Moving words from Army of Dude:
“Hey man, just so you know, I’m going to set this thing off.”
I don’t have a metal plate in my head or shrapnel in my legs, but I carry with me something that might as well be lodged deep under my skin. After Vietnam, soldiers and civilians alike would wear bracelets etched with the names of prisoners of war so their memory would live on even if they never came home. Veterans of the wars in Iraq and Afghanistan continued the practice, but with a twist. The same bracelets are adorned with the names of friends killed in action. The date and the place are also included as a testament to where they took their last steps. One of the first things my platoon did after coming home was order memorial bracelets from the few websites that specialize in military memorabilia. You don’t even have to type in the name or the date; their system uses the DOD casualty list. All you have to do is filter by name and a software aided laser will burn the selection onto an aluminum or steel bracelet. What emerges out of this casual and disinterested practice is jewelry teeming with the amount of love and commitment found in ten wedding rings.
Every trip to the airport has the same outcome: additional security checks and a pat down from a TSA agent. I tell them it’s the bracelet that the metal detector shrieks at. “Can you take it off?” is always the question. “I don’t want to take it off” is always the answer. To some screeners my answer is a poke in the eye of their authority, a wrench in the system of their daily routine. Others recognize the bracelet and give me a gentle nod and a quick pat down. I suspect they have encountered other veterans like me and realize the futility of asking to have it removed. In a glass booth at the security gate is where I most often get the question, “Who’s on the bracelet?” Those who realize the significance of it usually want to know the name. I stare down and rub my fingers over the lettering. “Brian Chevalier, but we called him Chevy.”
At times the memorial bracelets seem almost redundant. The names of the fallen are written on steel and skin, but are they not also carved into the hearts of men? Are the faces of the valiant not emblazoned in the memories of those who called them brothers? No amount of ink or steel can be used to represent what those days signify. My bracelet says “14 March 2007,” but it does not describe the blazing heat that day, or the smell of open sewers trampled underfoot or the sight of a Stryker, overturned and smoke-filled as the school adjacent exploded under tremendous fire. It was as if God chose to end the world within one city block. When Chevy was lovingly placed into a body bag under exploding RPGs and machine gun tracers, worlds ended. Others began.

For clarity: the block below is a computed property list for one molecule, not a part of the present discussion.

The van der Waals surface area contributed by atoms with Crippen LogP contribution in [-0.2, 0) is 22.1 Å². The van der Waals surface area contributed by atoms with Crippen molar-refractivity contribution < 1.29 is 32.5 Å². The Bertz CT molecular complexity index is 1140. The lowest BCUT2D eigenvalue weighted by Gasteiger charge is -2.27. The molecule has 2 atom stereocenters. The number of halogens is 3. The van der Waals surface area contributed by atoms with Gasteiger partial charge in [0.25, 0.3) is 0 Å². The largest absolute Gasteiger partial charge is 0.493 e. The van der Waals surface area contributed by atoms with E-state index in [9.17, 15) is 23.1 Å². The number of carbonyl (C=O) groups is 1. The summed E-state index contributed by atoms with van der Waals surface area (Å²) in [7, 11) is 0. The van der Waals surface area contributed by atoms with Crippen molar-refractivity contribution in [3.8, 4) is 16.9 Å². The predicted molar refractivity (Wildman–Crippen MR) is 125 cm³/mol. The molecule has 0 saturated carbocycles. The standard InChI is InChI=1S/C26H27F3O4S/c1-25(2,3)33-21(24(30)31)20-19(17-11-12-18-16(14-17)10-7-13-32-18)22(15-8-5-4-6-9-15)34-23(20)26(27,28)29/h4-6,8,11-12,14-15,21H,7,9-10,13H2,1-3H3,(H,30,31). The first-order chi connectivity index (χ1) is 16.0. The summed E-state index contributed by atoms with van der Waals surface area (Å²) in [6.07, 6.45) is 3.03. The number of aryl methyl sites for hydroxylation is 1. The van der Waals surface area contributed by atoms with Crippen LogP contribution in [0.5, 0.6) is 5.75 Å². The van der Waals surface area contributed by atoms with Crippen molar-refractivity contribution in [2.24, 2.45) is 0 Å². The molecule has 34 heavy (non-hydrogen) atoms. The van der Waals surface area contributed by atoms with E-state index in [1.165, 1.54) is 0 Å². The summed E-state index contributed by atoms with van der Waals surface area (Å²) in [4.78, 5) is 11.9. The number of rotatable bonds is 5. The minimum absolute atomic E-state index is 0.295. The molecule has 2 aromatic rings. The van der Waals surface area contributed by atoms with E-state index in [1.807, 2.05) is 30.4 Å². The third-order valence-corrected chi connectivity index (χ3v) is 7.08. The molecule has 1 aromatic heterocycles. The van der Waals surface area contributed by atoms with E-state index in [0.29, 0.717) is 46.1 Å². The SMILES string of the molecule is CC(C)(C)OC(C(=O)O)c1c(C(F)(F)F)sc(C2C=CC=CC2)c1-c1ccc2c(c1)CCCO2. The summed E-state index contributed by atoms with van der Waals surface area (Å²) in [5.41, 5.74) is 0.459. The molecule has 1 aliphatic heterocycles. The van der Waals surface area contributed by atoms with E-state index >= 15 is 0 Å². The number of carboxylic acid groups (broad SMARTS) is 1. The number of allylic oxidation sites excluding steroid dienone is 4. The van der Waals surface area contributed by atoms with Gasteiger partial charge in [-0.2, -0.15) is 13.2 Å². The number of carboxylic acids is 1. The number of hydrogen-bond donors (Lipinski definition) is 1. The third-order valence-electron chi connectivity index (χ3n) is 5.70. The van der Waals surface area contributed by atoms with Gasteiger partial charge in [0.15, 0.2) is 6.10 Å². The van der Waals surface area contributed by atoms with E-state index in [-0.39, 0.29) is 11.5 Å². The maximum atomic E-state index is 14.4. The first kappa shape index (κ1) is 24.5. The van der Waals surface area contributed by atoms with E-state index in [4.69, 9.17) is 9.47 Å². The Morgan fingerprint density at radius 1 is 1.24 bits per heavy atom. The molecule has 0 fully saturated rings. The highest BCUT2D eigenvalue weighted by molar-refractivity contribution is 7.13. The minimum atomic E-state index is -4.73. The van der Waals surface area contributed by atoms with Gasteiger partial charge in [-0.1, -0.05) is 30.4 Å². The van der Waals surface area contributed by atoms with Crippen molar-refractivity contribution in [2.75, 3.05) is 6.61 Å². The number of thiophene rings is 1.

The concept of Memorial Day nearly approaches superfluous ritual to some veterans. It's absurd to ask a combat veteran to take out a single day to remember those fell in battle, as if the other 364 days were not marked by their memories in one way or another. I try to look at pictures of my friends, both alive and dead, at least once a day to remember their smiles or the way they wore their kits. I talk to them online and send emails and texts and on rare occasions, visit them in person. We drink and laugh and recall the old days and tell the same war stories everyone has heard a thousand times but still manage to produce streams of furious laughter. I get the same feeling with them; Memorial Day does not begin or end on a single day. It ebbs and flows in torrents of memory, sometimes to a crippling degree. Most of us have become talented at hiding our service and safeguard the moments when we become awash in memories like March 14. The bracelet is the only physical reminder of the tide we find ourselves in.
Perhaps it's best to let civilians hold onto Memorial Day and hope they use the time to reflect wisely. A time to remember old friends or distant relatives that they did not necessarily serve with but still honor their sacrifice. Not just soldiers are touched by war. Chevy was a father and a son, and his loss not only rippled through the platoon and company but a small town in Georgia. The day serves as a reminder that there are men and women who have only come back as memories. Maybe the reflection on those who did not return is a key to helping civilians bridge the gap with veterans. Occasionally my bracelet spurs conversations with friends and coworkers who did not know I was in the Army or deployed to Iraq. I still don't feel completely comfortable answering their questions but I'm always happy to talk about the name on my wrist. His name was Brian Chevalier, but we called him Chevy.